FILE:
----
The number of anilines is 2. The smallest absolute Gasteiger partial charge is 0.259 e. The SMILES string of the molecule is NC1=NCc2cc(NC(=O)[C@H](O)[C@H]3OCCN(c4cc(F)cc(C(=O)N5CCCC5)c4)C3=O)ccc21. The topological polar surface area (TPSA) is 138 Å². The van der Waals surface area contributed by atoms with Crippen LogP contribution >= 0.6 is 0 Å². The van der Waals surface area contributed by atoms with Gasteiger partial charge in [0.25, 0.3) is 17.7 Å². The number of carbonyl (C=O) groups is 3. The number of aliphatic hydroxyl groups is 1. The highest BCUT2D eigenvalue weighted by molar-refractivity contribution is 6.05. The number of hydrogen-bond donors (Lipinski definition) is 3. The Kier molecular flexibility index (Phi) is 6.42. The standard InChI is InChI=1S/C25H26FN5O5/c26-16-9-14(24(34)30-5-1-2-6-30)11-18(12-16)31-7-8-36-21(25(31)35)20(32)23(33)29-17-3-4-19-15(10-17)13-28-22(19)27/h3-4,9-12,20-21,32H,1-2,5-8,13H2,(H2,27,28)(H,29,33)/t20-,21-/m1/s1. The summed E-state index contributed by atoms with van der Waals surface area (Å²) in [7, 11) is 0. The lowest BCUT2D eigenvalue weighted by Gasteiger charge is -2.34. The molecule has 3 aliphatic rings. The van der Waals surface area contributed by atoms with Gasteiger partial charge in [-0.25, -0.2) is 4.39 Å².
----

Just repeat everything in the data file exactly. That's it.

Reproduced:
The number of anilines is 2. The smallest absolute Gasteiger partial charge is 0.259 e. The SMILES string of the molecule is NC1=NCc2cc(NC(=O)[C@H](O)[C@H]3OCCN(c4cc(F)cc(C(=O)N5CCCC5)c4)C3=O)ccc21. The topological polar surface area (TPSA) is 138 Å². The van der Waals surface area contributed by atoms with Crippen LogP contribution >= 0.6 is 0 Å². The van der Waals surface area contributed by atoms with Gasteiger partial charge in [0.25, 0.3) is 17.7 Å². The number of carbonyl (C=O) groups is 3. The number of aliphatic hydroxyl groups is 1. The highest BCUT2D eigenvalue weighted by molar-refractivity contribution is 6.05. The number of hydrogen-bond donors (Lipinski definition) is 3. The Kier molecular flexibility index (Phi) is 6.42. The standard InChI is InChI=1S/C25H26FN5O5/c26-16-9-14(24(34)30-5-1-2-6-30)11-18(12-16)31-7-8-36-21(25(31)35)20(32)23(33)29-17-3-4-19-15(10-17)13-28-22(19)27/h3-4,9-12,20-21,32H,1-2,5-8,13H2,(H2,27,28)(H,29,33)/t20-,21-/m1/s1. The summed E-state index contributed by atoms with van der Waals surface area (Å²) in [7, 11) is 0. The lowest BCUT2D eigenvalue weighted by Gasteiger charge is -2.34. The molecule has 3 aliphatic rings. The van der Waals surface area contributed by atoms with Gasteiger partial charge in [-0.25, -0.2) is 4.39 Å².